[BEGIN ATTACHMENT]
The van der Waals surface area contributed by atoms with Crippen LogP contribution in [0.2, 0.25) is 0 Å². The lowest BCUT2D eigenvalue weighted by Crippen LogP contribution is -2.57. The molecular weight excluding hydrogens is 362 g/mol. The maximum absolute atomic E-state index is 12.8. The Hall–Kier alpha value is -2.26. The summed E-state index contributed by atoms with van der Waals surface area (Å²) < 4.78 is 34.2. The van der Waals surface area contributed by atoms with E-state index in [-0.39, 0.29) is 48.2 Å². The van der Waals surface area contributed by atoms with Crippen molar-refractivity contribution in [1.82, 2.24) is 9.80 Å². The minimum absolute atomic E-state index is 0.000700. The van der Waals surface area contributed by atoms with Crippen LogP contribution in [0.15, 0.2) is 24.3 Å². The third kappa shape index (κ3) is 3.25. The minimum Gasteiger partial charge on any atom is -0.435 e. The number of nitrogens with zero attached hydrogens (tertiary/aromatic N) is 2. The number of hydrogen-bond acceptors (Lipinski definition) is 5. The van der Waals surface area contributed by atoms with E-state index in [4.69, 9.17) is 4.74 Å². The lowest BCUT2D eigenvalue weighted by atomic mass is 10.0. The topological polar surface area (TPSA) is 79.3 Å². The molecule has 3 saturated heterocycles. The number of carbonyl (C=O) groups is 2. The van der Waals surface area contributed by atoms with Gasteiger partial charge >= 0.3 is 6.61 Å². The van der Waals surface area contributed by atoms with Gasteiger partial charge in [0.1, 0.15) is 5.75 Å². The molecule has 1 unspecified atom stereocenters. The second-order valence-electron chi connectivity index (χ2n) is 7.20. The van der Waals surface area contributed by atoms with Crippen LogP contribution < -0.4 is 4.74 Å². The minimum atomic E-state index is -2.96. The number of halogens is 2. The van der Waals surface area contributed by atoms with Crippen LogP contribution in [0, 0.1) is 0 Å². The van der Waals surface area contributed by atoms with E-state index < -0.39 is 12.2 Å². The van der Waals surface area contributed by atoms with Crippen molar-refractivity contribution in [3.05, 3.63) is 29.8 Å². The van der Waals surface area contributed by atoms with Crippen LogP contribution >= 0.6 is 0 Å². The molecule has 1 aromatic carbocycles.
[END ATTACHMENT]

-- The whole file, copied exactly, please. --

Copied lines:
The van der Waals surface area contributed by atoms with Crippen LogP contribution in [0.2, 0.25) is 0 Å². The lowest BCUT2D eigenvalue weighted by Crippen LogP contribution is -2.57. The molecular weight excluding hydrogens is 362 g/mol. The maximum absolute atomic E-state index is 12.8. The Hall–Kier alpha value is -2.26. The summed E-state index contributed by atoms with van der Waals surface area (Å²) < 4.78 is 34.2. The van der Waals surface area contributed by atoms with E-state index in [-0.39, 0.29) is 48.2 Å². The van der Waals surface area contributed by atoms with Crippen molar-refractivity contribution in [1.82, 2.24) is 9.80 Å². The minimum absolute atomic E-state index is 0.000700. The van der Waals surface area contributed by atoms with Crippen LogP contribution in [0.15, 0.2) is 24.3 Å². The third kappa shape index (κ3) is 3.25. The minimum Gasteiger partial charge on any atom is -0.435 e. The number of nitrogens with zero attached hydrogens (tertiary/aromatic N) is 2. The number of hydrogen-bond acceptors (Lipinski definition) is 5. The van der Waals surface area contributed by atoms with E-state index in [4.69, 9.17) is 4.74 Å². The lowest BCUT2D eigenvalue weighted by atomic mass is 10.0. The topological polar surface area (TPSA) is 79.3 Å². The molecule has 3 saturated heterocycles. The number of carbonyl (C=O) groups is 2. The van der Waals surface area contributed by atoms with Gasteiger partial charge >= 0.3 is 6.61 Å². The van der Waals surface area contributed by atoms with Gasteiger partial charge in [0.1, 0.15) is 5.75 Å². The molecule has 1 unspecified atom stereocenters. The second-order valence-electron chi connectivity index (χ2n) is 7.20. The van der Waals surface area contributed by atoms with Crippen LogP contribution < -0.4 is 4.74 Å². The minimum atomic E-state index is -2.96. The number of halogens is 2. The van der Waals surface area contributed by atoms with Crippen LogP contribution in [0, 0.1) is 0 Å². The van der Waals surface area contributed by atoms with E-state index < -0.39 is 12.2 Å². The van der Waals surface area contributed by atoms with Crippen molar-refractivity contribution in [3.05, 3.63) is 29.8 Å². The van der Waals surface area contributed by atoms with Crippen LogP contribution >= 0.6 is 0 Å². The molecule has 1 aromatic carbocycles.